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. Last Updated: 07/27/2016

Ledyanki Smooth the Slides Down Snowy Hills

Along with ice skating and skiing, sliding down icy hills has always been a favorite winter sport for Russians. It is a most accessible sport, requiring little skill or experience. All you really need is a ledyanka, a sheet -- most often made of plastic -- for sitting on that increases your speed and protects your bottom.

"I like sliding with a ledyanka more than sledding," says Maxim Belov, 11, who visits a glistening, smooth hill at the corner of Ulitsa Krupskaya and Leninsky Prospekt every day. "I like it because you don't know what will happen. You are not just moving in one direction but go swinging around. You never know where you end up."

It is not only children who are enthusiastic about the sport. Their caretakers are relieved to only have to carry around a sheet as opposed to a set of skis or skates. "We always take a ledyanka along wherever we go," says one elderly woman watching her 4-year-old granddaughter Polina sliding down a hill in Neskuchny Sad, adding that the girl "does not miss a single hill."

Grandmothers have their own memories of lyedyanki. In villages, children often made lyedyanki from large, worn-out wooden sieves used for sowing seeds. Turning the sieve upside-down, they covered the bottom with cow manure, poured water over the surface and let it freeze. This process made the ledyanka exceptionally durable and fast.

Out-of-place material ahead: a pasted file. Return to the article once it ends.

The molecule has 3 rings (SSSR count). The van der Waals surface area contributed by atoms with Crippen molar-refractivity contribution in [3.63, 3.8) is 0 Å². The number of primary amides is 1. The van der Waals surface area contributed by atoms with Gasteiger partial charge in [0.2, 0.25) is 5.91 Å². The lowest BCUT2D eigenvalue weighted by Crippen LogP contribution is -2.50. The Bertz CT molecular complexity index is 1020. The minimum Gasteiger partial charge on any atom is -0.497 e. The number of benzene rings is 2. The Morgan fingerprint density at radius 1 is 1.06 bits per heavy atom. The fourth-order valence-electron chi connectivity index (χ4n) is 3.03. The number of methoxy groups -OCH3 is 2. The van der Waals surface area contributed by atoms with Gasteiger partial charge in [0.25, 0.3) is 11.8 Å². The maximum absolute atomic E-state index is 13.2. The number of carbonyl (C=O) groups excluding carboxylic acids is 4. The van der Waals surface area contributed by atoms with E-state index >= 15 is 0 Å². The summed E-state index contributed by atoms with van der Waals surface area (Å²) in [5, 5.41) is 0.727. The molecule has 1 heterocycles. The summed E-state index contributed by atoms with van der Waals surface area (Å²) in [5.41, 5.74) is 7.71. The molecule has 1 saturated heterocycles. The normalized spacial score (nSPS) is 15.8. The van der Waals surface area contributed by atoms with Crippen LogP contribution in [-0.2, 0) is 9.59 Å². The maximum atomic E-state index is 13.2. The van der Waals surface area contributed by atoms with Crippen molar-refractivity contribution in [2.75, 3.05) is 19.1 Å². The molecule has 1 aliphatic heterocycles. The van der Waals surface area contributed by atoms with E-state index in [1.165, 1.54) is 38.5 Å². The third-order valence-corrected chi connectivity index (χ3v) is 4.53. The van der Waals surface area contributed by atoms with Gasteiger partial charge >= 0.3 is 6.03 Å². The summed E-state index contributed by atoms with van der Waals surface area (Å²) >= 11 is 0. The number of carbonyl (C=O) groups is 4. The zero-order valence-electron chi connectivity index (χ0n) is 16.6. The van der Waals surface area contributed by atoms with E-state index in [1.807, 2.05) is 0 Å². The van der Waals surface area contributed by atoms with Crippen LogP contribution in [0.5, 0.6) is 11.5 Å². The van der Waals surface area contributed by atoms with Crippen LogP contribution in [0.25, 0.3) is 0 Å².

As big sieves and cow manure are hard to come by in the city, children nowadays slide down hills on cardboard, linoleum or plastic bags. An old car hood makes a sturdy, fast slide, but is not recommended as the hard metal is dangerous material in a collision.

The pleasure of sliding down hills is by no means limited to children. Parents often join their children on the short slopes. Adults alone, too, often get the urge. One man recalled being out at a dacha without anything resembling a sheet. But his group tried a swimming fin, which worked fine, if a bit small.

Russian companies have now jumped into the commercial market for ledyanki. Moscow toy factory Ogonyok makes a plastic apple-shaped ledyanka with a stem-like handle. Anatoly Fedyushin, the general director of the factory, however, still hopes to fine-tune his product. "Our ledyanka is a failure," he says. "It is too small. The child is practically sliding on his bottom. I hope next year we will be able to change the design."

If you are planning to buy a ledyanka, the best places are Detsky Mir, at 5 Teatralny Proyezd (tel. 927-2007), and Dom Igrushki, at 26 Ulitsa Bolshaya Yakimanka (tel. 238-0096), which offer an impressive selection.

The cheapest are Russian-made mid-size ledyanki with prices ranging from 8,000 rubles to 11,000 rubles ($1.50 to $2.00). Danish products of similar sizes and shapes cost 20,000 rubles. King-size round ledyanki of various types are available from Danish manufacturers for 57,000 rubles and American makers for 80,000 rubles.

Smaller stores such as Sport, at 30 Leninsky Prospekt (tel. 925-1642), or Zvezdochka, at 6 Butyrskaya Ulitsa (tel. 285-5947), carry the same brands of ledyanki as others but for slightly cheaper prices.

As for the hills, Moscow has several very good ones.

The icy slopes of Kolomenskoye (a five-minute walk from the metro station of the same name) are exceptionally fast and exciting. Good sliding can also be found near the downhill ski slopes of Krylatskoye, in northwestern Moscow. In Neskuchny Sad, the entrance of which is directly across from the Leninsky Prospekt metro station, you can slide down steep hills as well as walk peacefully along picturesque paths.